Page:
Day 42 (8/Nov/2017): Baños de Montemayor to Fuenterroble de Salvatierra (34km)

A long but beautiful walk into a new landscape and a new climate.
I started my day with some rationalisation of my luggage, since I couldn’t keep walking with all the things that I’d been carrying before and all of the colder weather gear that I picked up in Caceres. Some decisions were easy: I could throw out my “mac in a pac” raincoat; otiose since I now have an old-but-good, waterproof, windcheater. My light cotton shirt and striped trousers from Naxos could go too, since they’re so last season. My cushion for stretching would have to go since it was the biggest single item that I was carrying and I wouldn’t get my pack back to its former weight merely by chucking the lightweight items that have been superseded by heavier ones. The bottle of antiseptic liquid, a harder decision. But it was three times the size of my tube of sun cream (which, admittedly, is a very small tube). It went. Chapstick? I can live for a day with chapped lips. Gone. That left James Joyce. (Dubliners, paperback, a thin book). I’d brought Joyce with me this far and he hadn’t been much use. I do not take reading breaks under trees or in cafes in the way that I had imagined. I’ve read four of the stories in the last month, and I know all of them already. I could probably download a weightless edition of the book to my phone. And my experience of paying for books to be shipped from one side of the world to the other and back has made me rather unsentimental about books. So why didn’t I want to lose this one? Perhaps I wanted something beautiful and, as Theophile Gautier would have it, necessarily useless in my bag.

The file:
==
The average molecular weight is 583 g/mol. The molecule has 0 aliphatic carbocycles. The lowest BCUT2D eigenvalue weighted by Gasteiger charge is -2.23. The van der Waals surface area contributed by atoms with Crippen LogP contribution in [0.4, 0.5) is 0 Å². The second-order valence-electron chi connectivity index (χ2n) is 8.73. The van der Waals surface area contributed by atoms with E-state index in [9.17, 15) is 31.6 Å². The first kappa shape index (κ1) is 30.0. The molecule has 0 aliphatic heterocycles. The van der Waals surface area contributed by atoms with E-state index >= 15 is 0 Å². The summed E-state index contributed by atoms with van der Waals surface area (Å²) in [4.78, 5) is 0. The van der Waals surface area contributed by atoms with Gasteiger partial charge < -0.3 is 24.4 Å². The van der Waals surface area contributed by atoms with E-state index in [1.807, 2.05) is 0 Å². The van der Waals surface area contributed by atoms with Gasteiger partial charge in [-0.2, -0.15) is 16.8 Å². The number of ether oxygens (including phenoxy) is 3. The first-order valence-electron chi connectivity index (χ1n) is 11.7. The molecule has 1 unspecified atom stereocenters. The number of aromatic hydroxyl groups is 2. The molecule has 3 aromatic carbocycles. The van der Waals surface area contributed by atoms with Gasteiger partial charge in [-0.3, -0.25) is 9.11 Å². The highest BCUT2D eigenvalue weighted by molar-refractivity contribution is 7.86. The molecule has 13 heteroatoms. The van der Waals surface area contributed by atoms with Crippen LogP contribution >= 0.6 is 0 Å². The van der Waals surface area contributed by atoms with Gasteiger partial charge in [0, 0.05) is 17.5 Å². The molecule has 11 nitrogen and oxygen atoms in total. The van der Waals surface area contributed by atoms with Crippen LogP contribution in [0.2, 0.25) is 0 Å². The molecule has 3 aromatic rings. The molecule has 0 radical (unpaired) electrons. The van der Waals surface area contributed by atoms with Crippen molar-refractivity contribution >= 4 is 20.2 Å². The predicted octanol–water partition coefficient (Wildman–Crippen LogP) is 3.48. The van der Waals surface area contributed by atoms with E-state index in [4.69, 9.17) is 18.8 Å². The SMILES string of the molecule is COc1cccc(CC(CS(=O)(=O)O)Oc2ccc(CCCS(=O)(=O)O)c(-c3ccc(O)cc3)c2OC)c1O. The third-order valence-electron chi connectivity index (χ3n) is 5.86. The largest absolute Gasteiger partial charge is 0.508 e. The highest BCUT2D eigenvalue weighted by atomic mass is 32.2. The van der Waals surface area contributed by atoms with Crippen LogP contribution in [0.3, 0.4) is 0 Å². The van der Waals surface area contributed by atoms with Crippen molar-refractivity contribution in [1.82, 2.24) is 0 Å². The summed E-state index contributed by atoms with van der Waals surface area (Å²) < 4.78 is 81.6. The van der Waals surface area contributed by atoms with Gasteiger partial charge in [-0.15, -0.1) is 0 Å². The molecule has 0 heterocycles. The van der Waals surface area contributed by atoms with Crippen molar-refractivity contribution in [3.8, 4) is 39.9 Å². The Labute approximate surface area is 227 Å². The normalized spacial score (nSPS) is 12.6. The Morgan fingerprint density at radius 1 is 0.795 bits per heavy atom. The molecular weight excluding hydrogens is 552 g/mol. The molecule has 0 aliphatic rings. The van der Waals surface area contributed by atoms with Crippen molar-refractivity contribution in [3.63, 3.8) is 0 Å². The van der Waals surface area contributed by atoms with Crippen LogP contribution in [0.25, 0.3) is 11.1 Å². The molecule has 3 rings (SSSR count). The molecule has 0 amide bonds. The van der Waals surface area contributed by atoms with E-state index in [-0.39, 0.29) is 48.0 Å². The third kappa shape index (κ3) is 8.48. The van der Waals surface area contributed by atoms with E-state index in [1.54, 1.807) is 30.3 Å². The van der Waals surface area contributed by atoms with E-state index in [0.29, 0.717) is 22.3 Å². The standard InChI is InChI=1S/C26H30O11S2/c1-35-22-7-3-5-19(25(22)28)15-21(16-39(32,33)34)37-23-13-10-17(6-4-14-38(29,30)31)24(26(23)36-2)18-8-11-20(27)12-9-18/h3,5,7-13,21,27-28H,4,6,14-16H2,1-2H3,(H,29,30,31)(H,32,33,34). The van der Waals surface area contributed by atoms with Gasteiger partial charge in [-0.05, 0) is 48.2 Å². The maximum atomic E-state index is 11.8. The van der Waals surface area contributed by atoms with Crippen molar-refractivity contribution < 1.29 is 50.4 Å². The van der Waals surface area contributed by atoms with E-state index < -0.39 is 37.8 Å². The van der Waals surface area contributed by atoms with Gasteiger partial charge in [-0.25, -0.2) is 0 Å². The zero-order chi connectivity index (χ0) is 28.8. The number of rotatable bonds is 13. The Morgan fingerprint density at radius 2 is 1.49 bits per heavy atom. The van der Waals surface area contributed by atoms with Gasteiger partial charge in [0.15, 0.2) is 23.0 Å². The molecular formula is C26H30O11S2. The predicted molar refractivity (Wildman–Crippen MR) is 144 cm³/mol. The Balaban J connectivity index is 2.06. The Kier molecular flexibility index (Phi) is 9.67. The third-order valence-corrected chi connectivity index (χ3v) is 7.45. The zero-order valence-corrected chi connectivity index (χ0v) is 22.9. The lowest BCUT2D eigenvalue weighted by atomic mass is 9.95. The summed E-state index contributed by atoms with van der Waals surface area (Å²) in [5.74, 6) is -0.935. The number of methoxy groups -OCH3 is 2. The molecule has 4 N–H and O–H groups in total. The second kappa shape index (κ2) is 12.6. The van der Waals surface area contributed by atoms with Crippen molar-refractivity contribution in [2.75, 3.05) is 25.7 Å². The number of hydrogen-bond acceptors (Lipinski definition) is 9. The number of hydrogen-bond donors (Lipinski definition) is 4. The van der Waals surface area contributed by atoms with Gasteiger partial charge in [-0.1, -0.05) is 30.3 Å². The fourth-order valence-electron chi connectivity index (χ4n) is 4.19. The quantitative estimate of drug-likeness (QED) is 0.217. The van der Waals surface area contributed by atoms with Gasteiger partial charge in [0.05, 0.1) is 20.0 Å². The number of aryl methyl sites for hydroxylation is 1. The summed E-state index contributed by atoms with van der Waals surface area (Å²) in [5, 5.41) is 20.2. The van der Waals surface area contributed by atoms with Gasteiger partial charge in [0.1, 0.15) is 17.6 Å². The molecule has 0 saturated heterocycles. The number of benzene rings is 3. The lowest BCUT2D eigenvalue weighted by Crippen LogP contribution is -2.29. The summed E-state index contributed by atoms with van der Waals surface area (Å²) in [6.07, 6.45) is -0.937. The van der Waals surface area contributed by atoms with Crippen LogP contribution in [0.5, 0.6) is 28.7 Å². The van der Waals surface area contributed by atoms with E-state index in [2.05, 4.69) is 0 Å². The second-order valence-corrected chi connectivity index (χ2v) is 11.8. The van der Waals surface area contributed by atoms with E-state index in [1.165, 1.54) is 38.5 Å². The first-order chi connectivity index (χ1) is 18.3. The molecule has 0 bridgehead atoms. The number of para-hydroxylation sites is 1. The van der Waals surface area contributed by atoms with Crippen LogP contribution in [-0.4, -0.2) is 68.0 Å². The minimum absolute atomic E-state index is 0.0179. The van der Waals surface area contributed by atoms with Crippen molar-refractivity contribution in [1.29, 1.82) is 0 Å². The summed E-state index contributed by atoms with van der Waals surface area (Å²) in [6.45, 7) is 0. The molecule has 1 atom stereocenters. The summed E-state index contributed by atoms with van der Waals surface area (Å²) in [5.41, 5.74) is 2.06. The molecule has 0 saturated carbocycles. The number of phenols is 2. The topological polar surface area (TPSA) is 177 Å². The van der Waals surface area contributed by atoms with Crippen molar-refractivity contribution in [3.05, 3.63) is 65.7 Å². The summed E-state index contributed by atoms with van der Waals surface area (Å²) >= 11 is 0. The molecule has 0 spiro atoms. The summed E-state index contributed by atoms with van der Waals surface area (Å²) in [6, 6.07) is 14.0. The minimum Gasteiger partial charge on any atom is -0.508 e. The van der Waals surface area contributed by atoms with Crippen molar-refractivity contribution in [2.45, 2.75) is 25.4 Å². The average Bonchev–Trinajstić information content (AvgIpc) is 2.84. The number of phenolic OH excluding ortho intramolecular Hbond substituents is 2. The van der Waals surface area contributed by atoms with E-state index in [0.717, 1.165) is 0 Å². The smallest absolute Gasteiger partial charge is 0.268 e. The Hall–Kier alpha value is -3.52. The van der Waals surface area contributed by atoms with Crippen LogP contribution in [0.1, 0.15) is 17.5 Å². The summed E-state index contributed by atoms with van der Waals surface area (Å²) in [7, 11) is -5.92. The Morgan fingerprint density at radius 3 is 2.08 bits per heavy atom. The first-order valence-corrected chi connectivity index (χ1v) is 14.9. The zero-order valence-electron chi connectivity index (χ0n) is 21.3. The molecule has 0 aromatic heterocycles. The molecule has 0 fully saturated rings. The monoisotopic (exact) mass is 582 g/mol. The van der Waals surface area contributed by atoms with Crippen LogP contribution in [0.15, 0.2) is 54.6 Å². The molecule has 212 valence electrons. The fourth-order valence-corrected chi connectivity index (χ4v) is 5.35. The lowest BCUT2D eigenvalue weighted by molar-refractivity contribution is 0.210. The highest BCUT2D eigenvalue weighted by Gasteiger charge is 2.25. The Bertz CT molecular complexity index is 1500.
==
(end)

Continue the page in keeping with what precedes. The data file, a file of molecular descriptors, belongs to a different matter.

After a breakfast of coffee, juice, and toast with butter and jam, which was included in the 15 Euro price for the albergue, I headed out of Baños on the old Roman road. I wore my trousers with the lower part of the leg attached, but only a t-shirt for my upper body. I guessed (wrongly) that the day would warm up and I’d regret wearing anything heavier. Yesterday was the first day that I had needed long trousers for the whole day, so I couldn’t imagine that today would be such a cold day.